The Fake Hair Debate: 5 Real Girls Discuss

At the root of every bad hair day is a desire to achieve the highest level of hair amazingness possible...and the subsequent failure to meet those expectations. We always want what we can’t have, so we set ourselves up for disappointment when our strands can’t live up to our high hair hopes. We all fall prey to mane envy, and with that comes the desire to enhance — whether it be through straightening, coloring, cutting, or adding extensions.
There’s been an interesting debate brewing recently over what "natural" hair actually is and whether hair enhancements like wigs, weaves, and extensions play a misleading role in how we define beauty these days. Is wearing your hair natural “better” than wearing extensions? What exactly gets everyone so riled up when a woman chooses to wear fake hair?
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We found five real, stylish girls who have all dabbled with faux hair to answer those questions and more. Read on for their insightful opinions on this hot-button issue, then weigh in with your own thoughts on the “natural or not” debate.
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Stacie Smith, 25, ad sales finance manager

Tell us a bit about your hair.
"I consider it natural because I don’t have a relaxer. When it's straight, a lot of people assume it's a weave. I actually appreciate the people who just outright ask instead of staring and trying to figure it out, because it's awkward and then I feel like I have to do something so that the question can be answered and they'll stop looking at me."

What's your usual hair care routine?
"For the most part. I wear it straight but in the summer, I wear it natural. When I wear it straight, I wash it once a week, I blow dry it, and use a flat iron — Hair Art Infrared TI450 flat iron.

In terms of products, I swear by Matrix Biolage shampoo and conditioner. The reason I really like it is that their detangler works wonders. My hair gets really matted in the back section and when I put that in, I can detangle it really easily. I use Hair Art MorocVita oil to try to provide some nutrients to my hair. It smells good and it makes my hair feel moisturized and not greasy. I also use the Matrix Biolage Fortifying Heat Styler before I flat iron."

Have you ever worn fake hair before?
I have, once. It's funny because no one really noticed at first. Everyone thought it was my hair even though I purposely gotten something like a 20-inch weave. I actually got it because I was thinking about cutting my hair shoulder length and I wanted to see what it would be like. I had it for about 2 months and progressively cut it shorter and shorter until it was like a bob. It was fun being able to play with the hair and straighten it every day without worrying about heat damage, but I actually thought it was more difficult to keep up than just doing my own hair. I found it hard to wash my hair and actually get to my scalp clean, and it was challenging to manage and style the two hair textures (mine and the weave)."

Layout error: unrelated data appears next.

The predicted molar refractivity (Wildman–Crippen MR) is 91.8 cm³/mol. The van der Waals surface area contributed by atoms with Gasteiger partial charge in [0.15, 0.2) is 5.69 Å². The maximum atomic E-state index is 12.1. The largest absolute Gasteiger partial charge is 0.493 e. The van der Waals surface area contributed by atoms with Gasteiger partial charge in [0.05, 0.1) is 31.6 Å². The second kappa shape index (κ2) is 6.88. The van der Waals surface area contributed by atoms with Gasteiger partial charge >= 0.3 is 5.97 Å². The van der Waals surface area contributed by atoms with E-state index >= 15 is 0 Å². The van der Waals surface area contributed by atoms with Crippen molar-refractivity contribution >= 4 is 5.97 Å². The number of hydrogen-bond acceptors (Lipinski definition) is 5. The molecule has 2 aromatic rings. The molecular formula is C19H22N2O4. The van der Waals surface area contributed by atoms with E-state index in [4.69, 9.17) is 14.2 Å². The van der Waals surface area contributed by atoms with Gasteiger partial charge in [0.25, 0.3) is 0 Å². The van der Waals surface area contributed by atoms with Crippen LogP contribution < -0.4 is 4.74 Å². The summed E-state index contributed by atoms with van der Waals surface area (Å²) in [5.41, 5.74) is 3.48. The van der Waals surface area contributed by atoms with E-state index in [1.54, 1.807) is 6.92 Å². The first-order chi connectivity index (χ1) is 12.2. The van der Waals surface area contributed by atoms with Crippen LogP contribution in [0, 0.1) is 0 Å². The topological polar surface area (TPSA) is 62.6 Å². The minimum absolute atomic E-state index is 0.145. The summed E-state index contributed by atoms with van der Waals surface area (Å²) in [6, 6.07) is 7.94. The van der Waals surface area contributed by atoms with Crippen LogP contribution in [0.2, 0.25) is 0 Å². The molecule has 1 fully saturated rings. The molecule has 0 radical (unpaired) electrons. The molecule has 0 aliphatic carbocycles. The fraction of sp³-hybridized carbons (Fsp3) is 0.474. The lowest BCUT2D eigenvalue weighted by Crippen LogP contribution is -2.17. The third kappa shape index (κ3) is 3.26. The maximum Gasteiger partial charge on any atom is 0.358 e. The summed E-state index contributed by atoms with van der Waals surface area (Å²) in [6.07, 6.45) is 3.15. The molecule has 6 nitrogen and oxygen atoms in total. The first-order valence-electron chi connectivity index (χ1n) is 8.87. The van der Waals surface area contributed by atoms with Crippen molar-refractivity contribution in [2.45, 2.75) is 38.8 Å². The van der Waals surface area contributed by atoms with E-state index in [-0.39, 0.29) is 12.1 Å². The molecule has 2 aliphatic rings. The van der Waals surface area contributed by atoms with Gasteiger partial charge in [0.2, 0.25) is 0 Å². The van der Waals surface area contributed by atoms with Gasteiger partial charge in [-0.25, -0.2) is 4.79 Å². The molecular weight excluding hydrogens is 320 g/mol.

What's your stance on women who wear fake hair?
"I think it's a personal decision. The one thing I do like about it is that it gives women options. With hair extensions, women are no longer confined to one particular hairstyle and can try different things without (or before) making a permanent change.

I do believe that women should love themselves as they are, but I don't have a problem with a weave. Hair extensions can be viewed as an enhancement similar to fake eyelashes or other beauty enhancers. I'm not a fan of unkempt extensions! But besides that, the only thing I don't particularly care for is that due to their popularity, some people automatically assume that everyone is wearing extensions."

Why do you think there is such a huge divide between women who wear fake hair and those who choose to go natural? Why is it such a sensitive topic?
"Honestly, I see more of a divide between those who are natural (without a relaxer) and those are not. I also see a divide between those who choose to wear their hair in its natural state without straightening and those who do not.

The sensitivity comes because for some reason, in some situations, it's taboo to wear a weave. It really shouldn't be an issue or a sensitive topic. You will have the slightly awkward, 'oh is that your real hair?' questions, but if they're not asked rudely, this just encourages dialogue on the topic, sometimes even between different races. I really appreciate when women just ask outright, 'is that your hair?' And I do the same. I'm from what I consider to be the black hair capital of the U.S. (Detroit) and I love talking about hair. And who knows, the woman may be asking because she likes your hair and wants to follow up with a 'where did you get it done? or 'what products do you use?' or simply 'it looks really nice, I like it.'"

Photographed by Erin Yamagata
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Alyssa Goldstein, 25, production at Gap

Tell us a bit about your hair.
"I have naturally thick hair with natural highlights. I wear it curly for the most part, but sometimes I like to straighten it. I recently dyed the tips turquoise, but that just faded out, leaving my ends lighter."

What's your usual hair care routine?
Currently, I'm using the Redken All Soft shampoo and conditioner. I try to use anything with moisture, just because I don't like to have to cut my hair — I want it to grow. I use Matrix Biolage Hydrating Conditioner as well as L'Oréal Nature's Therapy Heat Control Moisture shampoo and conditioner. If I'm leaving it curly, I don't like to wash my hair every day, only two to three times a week. I use Bamboo Kendi Oil on it for the in-between days and it smoothes out my hair and makes it fresh. Sometimes I enhance my highlights with a box of John Frieda color."